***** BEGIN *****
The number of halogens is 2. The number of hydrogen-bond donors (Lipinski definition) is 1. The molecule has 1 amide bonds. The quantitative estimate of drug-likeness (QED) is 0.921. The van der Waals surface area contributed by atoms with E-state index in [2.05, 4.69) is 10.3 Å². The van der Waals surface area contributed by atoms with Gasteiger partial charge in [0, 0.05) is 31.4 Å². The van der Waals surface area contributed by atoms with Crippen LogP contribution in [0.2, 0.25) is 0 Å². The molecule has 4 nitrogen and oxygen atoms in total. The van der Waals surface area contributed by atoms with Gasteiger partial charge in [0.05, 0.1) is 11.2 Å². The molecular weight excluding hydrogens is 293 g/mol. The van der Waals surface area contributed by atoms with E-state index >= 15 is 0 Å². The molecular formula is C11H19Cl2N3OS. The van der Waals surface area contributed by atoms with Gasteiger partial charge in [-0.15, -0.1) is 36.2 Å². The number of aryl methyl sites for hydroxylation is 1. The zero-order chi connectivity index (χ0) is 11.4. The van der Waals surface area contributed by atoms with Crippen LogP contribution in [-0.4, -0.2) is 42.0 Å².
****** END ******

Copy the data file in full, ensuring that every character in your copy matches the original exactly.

The number of halogens is 2. The number of hydrogen-bond donors (Lipinski definition) is 1. The molecule has 1 amide bonds. The quantitative estimate of drug-likeness (QED) is 0.921. The van der Waals surface area contributed by atoms with E-state index in [2.05, 4.69) is 10.3 Å². The van der Waals surface area contributed by atoms with Gasteiger partial charge in [0, 0.05) is 31.4 Å². The van der Waals surface area contributed by atoms with Crippen LogP contribution in [0.2, 0.25) is 0 Å². The molecule has 4 nitrogen and oxygen atoms in total. The van der Waals surface area contributed by atoms with Gasteiger partial charge in [0.05, 0.1) is 11.2 Å². The molecular weight excluding hydrogens is 293 g/mol. The van der Waals surface area contributed by atoms with E-state index >= 15 is 0 Å². The molecular formula is C11H19Cl2N3OS. The van der Waals surface area contributed by atoms with Gasteiger partial charge in [-0.15, -0.1) is 36.2 Å². The number of aryl methyl sites for hydroxylation is 1. The zero-order chi connectivity index (χ0) is 11.4. The van der Waals surface area contributed by atoms with Crippen LogP contribution in [-0.4, -0.2) is 42.0 Å².